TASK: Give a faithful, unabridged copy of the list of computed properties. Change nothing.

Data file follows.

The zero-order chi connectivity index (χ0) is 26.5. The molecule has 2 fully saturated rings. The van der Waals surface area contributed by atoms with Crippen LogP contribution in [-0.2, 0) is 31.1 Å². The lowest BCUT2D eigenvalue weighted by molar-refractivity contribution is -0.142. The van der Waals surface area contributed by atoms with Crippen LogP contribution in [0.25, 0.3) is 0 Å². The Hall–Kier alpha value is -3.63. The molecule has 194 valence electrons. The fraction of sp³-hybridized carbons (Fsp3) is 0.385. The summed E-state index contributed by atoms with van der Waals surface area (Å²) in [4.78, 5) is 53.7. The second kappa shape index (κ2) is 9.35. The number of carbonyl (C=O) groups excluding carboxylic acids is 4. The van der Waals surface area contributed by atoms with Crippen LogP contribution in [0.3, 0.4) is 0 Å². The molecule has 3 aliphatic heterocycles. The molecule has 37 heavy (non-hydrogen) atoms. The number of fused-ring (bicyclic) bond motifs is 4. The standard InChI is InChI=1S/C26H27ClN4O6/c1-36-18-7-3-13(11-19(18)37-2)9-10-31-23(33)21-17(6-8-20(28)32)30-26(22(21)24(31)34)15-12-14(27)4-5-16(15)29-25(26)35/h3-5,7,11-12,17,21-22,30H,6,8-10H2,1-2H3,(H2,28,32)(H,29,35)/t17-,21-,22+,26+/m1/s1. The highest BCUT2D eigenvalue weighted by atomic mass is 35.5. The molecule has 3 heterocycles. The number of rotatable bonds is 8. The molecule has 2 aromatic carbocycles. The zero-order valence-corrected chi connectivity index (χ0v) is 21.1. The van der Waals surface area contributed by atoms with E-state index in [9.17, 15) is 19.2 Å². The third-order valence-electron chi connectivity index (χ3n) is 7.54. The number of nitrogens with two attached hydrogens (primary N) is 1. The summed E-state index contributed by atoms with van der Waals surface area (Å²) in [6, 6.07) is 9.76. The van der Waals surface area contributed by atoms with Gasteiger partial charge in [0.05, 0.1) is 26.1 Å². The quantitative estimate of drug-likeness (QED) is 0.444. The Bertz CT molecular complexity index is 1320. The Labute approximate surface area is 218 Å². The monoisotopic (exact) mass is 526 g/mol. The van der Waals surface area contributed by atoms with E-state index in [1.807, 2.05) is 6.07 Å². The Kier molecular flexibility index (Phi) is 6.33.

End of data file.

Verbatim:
The zero-order chi connectivity index (χ0) is 26.5. The molecule has 2 fully saturated rings. The van der Waals surface area contributed by atoms with Crippen LogP contribution in [-0.2, 0) is 31.1 Å². The lowest BCUT2D eigenvalue weighted by molar-refractivity contribution is -0.142. The van der Waals surface area contributed by atoms with Crippen LogP contribution in [0.25, 0.3) is 0 Å². The Hall–Kier alpha value is -3.63. The molecule has 194 valence electrons. The fraction of sp³-hybridized carbons (Fsp3) is 0.385. The summed E-state index contributed by atoms with van der Waals surface area (Å²) in [4.78, 5) is 53.7. The second kappa shape index (κ2) is 9.35. The number of carbonyl (C=O) groups excluding carboxylic acids is 4. The van der Waals surface area contributed by atoms with Crippen LogP contribution in [0.3, 0.4) is 0 Å². The molecule has 3 aliphatic heterocycles. The molecule has 37 heavy (non-hydrogen) atoms. The number of fused-ring (bicyclic) bond motifs is 4. The standard InChI is InChI=1S/C26H27ClN4O6/c1-36-18-7-3-13(11-19(18)37-2)9-10-31-23(33)21-17(6-8-20(28)32)30-26(22(21)24(31)34)15-12-14(27)4-5-16(15)29-25(26)35/h3-5,7,11-12,17,21-22,30H,6,8-10H2,1-2H3,(H2,28,32)(H,29,35)/t17-,21-,22+,26+/m1/s1. The highest BCUT2D eigenvalue weighted by atomic mass is 35.5. The molecule has 3 heterocycles. The number of rotatable bonds is 8. The molecule has 2 aromatic carbocycles. The zero-order valence-corrected chi connectivity index (χ0v) is 21.1. The van der Waals surface area contributed by atoms with E-state index in [9.17, 15) is 19.2 Å². The third-order valence-electron chi connectivity index (χ3n) is 7.54. The number of nitrogens with two attached hydrogens (primary N) is 1. The summed E-state index contributed by atoms with van der Waals surface area (Å²) in [6, 6.07) is 9.76. The van der Waals surface area contributed by atoms with Gasteiger partial charge in [0.05, 0.1) is 26.1 Å². The quantitative estimate of drug-likeness (QED) is 0.444. The Bertz CT molecular complexity index is 1320. The Labute approximate surface area is 218 Å². The monoisotopic (exact) mass is 526 g/mol. The van der Waals surface area contributed by atoms with E-state index in [1.807, 2.05) is 6.07 Å². The Kier molecular flexibility index (Phi) is 6.33.